The reasoning behind this most recent failure is relatively simple, yet completely dogmatic to those who lack the objectivity to see beyond their immediate surroundings and who exist still believing that the war in Afghanistan is some modern-day romantic adventure of the likes of the Second World War and the destruction of fascism. War is not that simple anymore; the invasion and occupation of Germany and Japan following the end of that war has almost nothing in common with the occupation of Afghanistan. The first was a legitimate act of defence against a viciously imperialistic, fascist aggressor which threatened peace and freedom globally; the invasion of Afghanistan, from the outset, was a war of aggression and brutality whose primary victims were the people of Afghanistan itself, and whose aim was not peace and freedom but the replacement of one tyrannical system of control with another, more financially lucrative system – capitalist “democracy.” Whereas before, rule of law was held and maintained by armed groups of men with a central figure of unquestioning authority, it is now maintained by privileged aristocrats and rich politicians, and enforced by armed groups of men with matching uniforms. It is no surprise that resistance to the occupation has grown over the years, and will continue to grow in the years to come. And while it is unfortunate that the majority of those who seek to struggle against their occupiers have sought out the religious fundamentalism proposed by the Taliban, it does not change the fact that the struggle is not only inevitable, but also necessary.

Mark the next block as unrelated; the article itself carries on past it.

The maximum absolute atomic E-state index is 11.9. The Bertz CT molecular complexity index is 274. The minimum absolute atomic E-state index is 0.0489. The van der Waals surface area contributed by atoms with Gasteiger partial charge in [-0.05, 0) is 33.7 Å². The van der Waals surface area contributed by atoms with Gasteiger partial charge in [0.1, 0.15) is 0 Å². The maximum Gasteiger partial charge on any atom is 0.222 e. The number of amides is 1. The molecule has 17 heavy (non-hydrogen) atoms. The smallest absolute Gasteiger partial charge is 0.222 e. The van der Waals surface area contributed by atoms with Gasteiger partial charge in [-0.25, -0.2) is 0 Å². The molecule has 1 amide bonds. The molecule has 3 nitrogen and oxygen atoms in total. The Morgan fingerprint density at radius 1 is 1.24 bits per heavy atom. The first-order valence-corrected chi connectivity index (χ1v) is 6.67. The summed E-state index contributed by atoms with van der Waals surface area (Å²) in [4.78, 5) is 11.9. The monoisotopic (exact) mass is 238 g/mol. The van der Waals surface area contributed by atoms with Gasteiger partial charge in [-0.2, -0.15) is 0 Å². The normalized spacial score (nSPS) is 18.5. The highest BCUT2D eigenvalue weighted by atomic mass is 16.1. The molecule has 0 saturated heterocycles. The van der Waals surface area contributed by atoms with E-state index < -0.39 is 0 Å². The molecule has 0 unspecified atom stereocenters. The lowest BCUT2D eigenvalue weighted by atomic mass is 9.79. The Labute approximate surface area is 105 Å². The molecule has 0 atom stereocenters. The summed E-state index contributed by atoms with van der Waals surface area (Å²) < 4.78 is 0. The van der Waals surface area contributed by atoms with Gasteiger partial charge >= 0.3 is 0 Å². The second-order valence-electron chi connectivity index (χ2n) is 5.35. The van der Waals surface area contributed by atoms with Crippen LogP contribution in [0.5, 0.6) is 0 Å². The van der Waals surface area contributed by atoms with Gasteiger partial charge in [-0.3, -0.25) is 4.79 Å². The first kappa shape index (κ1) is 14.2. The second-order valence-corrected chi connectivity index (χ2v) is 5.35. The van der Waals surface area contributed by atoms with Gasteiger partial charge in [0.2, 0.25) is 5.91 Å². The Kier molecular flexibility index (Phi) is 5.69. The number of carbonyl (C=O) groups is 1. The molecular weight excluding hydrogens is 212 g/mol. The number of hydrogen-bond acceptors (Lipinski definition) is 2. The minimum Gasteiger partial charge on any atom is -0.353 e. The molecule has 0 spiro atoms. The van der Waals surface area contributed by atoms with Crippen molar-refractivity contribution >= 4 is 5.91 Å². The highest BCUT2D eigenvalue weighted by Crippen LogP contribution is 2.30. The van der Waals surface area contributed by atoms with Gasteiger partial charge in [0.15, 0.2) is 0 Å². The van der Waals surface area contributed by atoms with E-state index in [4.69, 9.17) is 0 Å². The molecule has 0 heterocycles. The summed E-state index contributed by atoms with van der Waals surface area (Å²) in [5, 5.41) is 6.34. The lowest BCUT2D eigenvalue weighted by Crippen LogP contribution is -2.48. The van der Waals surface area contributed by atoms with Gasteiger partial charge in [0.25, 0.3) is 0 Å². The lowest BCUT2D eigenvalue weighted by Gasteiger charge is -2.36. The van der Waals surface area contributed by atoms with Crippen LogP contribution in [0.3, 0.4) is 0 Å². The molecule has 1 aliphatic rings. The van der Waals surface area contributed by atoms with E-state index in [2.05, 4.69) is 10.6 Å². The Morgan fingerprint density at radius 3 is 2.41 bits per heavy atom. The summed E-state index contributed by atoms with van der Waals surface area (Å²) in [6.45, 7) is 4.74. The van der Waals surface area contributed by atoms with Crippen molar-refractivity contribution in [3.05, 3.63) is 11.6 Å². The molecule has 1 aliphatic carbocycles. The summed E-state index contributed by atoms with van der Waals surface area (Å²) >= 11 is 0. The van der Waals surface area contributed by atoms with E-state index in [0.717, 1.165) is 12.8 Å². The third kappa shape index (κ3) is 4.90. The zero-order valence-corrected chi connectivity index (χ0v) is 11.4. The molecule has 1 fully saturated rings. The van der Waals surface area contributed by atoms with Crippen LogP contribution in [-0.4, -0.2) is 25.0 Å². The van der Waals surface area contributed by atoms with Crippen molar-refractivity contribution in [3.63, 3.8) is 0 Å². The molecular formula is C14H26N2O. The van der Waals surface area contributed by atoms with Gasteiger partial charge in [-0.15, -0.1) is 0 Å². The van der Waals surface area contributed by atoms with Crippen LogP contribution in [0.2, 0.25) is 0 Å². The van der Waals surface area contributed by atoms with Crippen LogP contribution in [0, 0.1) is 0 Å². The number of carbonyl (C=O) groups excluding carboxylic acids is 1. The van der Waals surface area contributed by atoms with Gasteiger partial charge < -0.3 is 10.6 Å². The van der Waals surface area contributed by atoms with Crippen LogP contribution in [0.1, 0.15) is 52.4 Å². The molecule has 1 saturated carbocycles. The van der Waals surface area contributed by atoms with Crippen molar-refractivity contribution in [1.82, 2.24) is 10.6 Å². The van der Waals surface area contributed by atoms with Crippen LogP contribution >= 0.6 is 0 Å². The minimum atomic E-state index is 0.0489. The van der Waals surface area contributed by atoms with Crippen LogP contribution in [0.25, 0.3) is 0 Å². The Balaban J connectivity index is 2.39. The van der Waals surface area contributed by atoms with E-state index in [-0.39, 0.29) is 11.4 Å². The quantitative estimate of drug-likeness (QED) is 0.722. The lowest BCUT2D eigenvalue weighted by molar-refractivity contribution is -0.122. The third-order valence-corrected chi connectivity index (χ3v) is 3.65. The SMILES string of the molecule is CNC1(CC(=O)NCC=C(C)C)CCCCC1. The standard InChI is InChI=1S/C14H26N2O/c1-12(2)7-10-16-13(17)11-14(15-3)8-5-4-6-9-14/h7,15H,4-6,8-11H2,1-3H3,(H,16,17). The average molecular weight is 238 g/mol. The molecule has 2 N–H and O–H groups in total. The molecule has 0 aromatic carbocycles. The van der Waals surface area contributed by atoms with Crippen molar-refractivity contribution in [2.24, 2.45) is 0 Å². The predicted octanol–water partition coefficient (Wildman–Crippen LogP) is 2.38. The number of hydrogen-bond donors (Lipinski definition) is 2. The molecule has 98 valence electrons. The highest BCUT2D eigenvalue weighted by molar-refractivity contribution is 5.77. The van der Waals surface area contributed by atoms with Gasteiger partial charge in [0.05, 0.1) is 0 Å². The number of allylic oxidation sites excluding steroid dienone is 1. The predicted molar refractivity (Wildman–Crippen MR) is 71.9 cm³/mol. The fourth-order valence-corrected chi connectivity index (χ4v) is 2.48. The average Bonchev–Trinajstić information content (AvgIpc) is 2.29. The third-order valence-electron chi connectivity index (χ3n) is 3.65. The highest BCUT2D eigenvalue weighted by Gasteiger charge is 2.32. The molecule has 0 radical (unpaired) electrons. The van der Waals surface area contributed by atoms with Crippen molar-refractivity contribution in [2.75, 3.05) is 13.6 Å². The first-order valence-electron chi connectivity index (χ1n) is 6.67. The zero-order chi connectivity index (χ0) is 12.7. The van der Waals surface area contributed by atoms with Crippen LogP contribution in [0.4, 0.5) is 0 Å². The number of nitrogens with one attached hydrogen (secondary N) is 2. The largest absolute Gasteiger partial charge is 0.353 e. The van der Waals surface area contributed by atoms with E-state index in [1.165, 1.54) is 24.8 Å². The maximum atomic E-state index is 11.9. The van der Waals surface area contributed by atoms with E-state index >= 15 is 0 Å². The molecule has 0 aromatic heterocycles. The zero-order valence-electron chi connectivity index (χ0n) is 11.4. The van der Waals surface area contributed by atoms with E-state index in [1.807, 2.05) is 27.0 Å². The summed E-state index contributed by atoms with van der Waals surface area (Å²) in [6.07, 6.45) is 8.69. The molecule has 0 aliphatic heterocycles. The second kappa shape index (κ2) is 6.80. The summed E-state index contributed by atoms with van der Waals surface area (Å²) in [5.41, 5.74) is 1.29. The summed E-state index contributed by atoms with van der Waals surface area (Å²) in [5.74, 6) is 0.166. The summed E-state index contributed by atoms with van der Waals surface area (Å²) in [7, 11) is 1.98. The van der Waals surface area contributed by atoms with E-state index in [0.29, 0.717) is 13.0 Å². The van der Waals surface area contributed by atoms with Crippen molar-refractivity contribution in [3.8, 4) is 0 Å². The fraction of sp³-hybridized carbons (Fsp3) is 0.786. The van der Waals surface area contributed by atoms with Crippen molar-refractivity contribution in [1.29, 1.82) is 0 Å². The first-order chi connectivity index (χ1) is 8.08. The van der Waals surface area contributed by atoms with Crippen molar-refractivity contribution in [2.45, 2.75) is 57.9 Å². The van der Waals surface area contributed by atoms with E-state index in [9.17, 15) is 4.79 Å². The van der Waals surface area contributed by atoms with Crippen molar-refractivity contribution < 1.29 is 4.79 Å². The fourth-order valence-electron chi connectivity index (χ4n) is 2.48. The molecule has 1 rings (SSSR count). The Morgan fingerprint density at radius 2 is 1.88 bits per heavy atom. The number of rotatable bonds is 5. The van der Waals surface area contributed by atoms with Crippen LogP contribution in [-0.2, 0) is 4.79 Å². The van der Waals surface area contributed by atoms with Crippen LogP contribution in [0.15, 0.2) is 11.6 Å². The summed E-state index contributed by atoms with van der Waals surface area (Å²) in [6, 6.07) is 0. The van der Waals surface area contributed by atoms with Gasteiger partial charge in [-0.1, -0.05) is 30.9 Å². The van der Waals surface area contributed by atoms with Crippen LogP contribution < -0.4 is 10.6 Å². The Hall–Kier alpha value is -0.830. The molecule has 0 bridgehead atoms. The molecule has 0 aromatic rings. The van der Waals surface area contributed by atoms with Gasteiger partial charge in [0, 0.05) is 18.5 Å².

So then we reach the equally inevitable conclusion that the occupation must end. But how? And what is to happen with Afghanistan? These are fundamental questions, which are far too often smeared by those who support the war, who make emotional appeals about the degradation that would occur in Afghanistan should NATO forces withdraw. This may or may not be true, but whether or not it is does not change the fact that western imperialism has no place determining Afghanistan’s political, social and economic development – particularly when it does so for its own benefit, above and beyond the benefit to their victims. Again, the invasion and occupation of Afghanistan is not the occupation of Nazi Germany – in fact, a closer resemblance would probably be Germany’s invasion and occupation of France in 1940, an occupation which also met with determined resistance.

And while it may be difficult to fight against our “morals” (undoubtedly implanted by pro-war politicians) and conclude that the occupation must end and Afghanistan’s future be decided by Afghanis themselves, that is what must occur. And while it may take several more years of hardship, development and evolution – and revolution – are unstoppable forces of historical inevitability, which will transform Afghanistan for the better. Though we may be called callous and pro-Taliban for our efforts, these accusations do not change the fact that it is more callous to plunge an entire country into the absolute chaos of war in an attempt to force their development towards what is most beneficial for us and our system of global capitalism, an attempt which has killed tens of thousands (and hundreds of thousands more elsewhere). The best we can do – and that which we must – is to allow the people of Afghanistan to fight fundamentalism on their own terms and in their own ways, not with our money and our politics but with their own unstoppable thirst for freedom.

For that to happen, however, things must change here – and by change, we do not a session of musical chairs in the House of Commons. Radical change is needed, and, like in Afghanistan, change is an absolute necessity.

From a reader